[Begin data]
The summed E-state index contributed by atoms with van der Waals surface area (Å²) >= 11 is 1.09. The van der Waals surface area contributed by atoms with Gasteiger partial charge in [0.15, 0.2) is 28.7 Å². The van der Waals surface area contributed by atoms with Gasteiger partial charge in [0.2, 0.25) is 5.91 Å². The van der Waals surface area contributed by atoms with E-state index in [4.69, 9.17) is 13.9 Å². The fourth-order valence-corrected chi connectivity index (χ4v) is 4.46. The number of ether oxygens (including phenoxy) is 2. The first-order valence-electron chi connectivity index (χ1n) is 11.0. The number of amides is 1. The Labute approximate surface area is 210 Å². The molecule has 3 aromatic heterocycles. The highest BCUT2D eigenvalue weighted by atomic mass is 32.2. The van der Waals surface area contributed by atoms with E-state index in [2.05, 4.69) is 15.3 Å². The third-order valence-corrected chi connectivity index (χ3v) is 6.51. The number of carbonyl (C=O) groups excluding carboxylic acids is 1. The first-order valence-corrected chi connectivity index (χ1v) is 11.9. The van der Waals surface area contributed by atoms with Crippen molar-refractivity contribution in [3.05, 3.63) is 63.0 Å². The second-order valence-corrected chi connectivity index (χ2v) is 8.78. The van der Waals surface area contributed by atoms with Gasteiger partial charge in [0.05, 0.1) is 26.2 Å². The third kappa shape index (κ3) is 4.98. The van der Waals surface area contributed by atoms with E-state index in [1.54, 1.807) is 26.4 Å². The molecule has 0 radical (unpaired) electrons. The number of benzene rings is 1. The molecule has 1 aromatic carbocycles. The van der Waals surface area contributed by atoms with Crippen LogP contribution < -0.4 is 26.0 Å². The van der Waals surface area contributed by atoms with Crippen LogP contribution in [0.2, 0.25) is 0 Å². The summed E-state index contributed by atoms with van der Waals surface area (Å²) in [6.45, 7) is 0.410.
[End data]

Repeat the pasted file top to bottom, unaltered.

The summed E-state index contributed by atoms with van der Waals surface area (Å²) >= 11 is 1.09. The van der Waals surface area contributed by atoms with Gasteiger partial charge in [0.15, 0.2) is 28.7 Å². The van der Waals surface area contributed by atoms with Gasteiger partial charge in [0.2, 0.25) is 5.91 Å². The van der Waals surface area contributed by atoms with E-state index in [4.69, 9.17) is 13.9 Å². The fourth-order valence-corrected chi connectivity index (χ4v) is 4.46. The number of ether oxygens (including phenoxy) is 2. The first-order valence-electron chi connectivity index (χ1n) is 11.0. The number of amides is 1. The Labute approximate surface area is 210 Å². The molecule has 3 aromatic heterocycles. The highest BCUT2D eigenvalue weighted by atomic mass is 32.2. The van der Waals surface area contributed by atoms with E-state index in [2.05, 4.69) is 15.3 Å². The third-order valence-corrected chi connectivity index (χ3v) is 6.51. The number of carbonyl (C=O) groups excluding carboxylic acids is 1. The first-order valence-corrected chi connectivity index (χ1v) is 11.9. The van der Waals surface area contributed by atoms with Crippen molar-refractivity contribution in [3.05, 3.63) is 63.0 Å². The second-order valence-corrected chi connectivity index (χ2v) is 8.78. The van der Waals surface area contributed by atoms with Gasteiger partial charge in [0.05, 0.1) is 26.2 Å². The third kappa shape index (κ3) is 4.98. The van der Waals surface area contributed by atoms with E-state index in [1.54, 1.807) is 26.4 Å². The molecule has 0 radical (unpaired) electrons. The number of benzene rings is 1. The molecule has 1 aromatic carbocycles. The van der Waals surface area contributed by atoms with Crippen LogP contribution < -0.4 is 26.0 Å². The van der Waals surface area contributed by atoms with Crippen LogP contribution in [0.2, 0.25) is 0 Å². The summed E-state index contributed by atoms with van der Waals surface area (Å²) in [6.45, 7) is 0.410.